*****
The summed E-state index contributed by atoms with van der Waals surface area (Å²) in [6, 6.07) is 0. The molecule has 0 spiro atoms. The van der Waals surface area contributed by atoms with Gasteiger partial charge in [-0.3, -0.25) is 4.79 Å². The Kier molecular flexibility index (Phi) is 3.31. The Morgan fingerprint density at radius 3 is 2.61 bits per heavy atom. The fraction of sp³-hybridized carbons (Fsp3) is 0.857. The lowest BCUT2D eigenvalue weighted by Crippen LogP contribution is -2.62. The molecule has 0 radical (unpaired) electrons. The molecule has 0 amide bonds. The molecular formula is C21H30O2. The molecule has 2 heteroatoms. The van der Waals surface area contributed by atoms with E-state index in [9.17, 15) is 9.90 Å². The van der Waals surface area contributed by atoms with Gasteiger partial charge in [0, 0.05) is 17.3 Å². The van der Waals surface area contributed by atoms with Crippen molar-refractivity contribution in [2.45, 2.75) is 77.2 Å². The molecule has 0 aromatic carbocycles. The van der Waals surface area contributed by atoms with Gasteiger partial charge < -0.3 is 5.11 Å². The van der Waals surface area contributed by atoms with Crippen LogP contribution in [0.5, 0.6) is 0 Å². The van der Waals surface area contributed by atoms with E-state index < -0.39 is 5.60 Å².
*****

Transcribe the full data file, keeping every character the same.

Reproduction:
The summed E-state index contributed by atoms with van der Waals surface area (Å²) in [6, 6.07) is 0. The molecule has 0 spiro atoms. The van der Waals surface area contributed by atoms with Gasteiger partial charge in [-0.3, -0.25) is 4.79 Å². The Kier molecular flexibility index (Phi) is 3.31. The Morgan fingerprint density at radius 3 is 2.61 bits per heavy atom. The fraction of sp³-hybridized carbons (Fsp3) is 0.857. The lowest BCUT2D eigenvalue weighted by Crippen LogP contribution is -2.62. The molecule has 0 radical (unpaired) electrons. The molecule has 0 amide bonds. The molecular formula is C21H30O2. The molecule has 2 heteroatoms. The van der Waals surface area contributed by atoms with E-state index in [9.17, 15) is 9.90 Å². The van der Waals surface area contributed by atoms with Gasteiger partial charge in [0, 0.05) is 17.3 Å². The van der Waals surface area contributed by atoms with Crippen molar-refractivity contribution in [2.45, 2.75) is 77.2 Å². The molecule has 0 aromatic carbocycles. The van der Waals surface area contributed by atoms with Gasteiger partial charge < -0.3 is 5.11 Å². The van der Waals surface area contributed by atoms with Crippen LogP contribution in [0.5, 0.6) is 0 Å². The van der Waals surface area contributed by atoms with E-state index < -0.39 is 5.60 Å².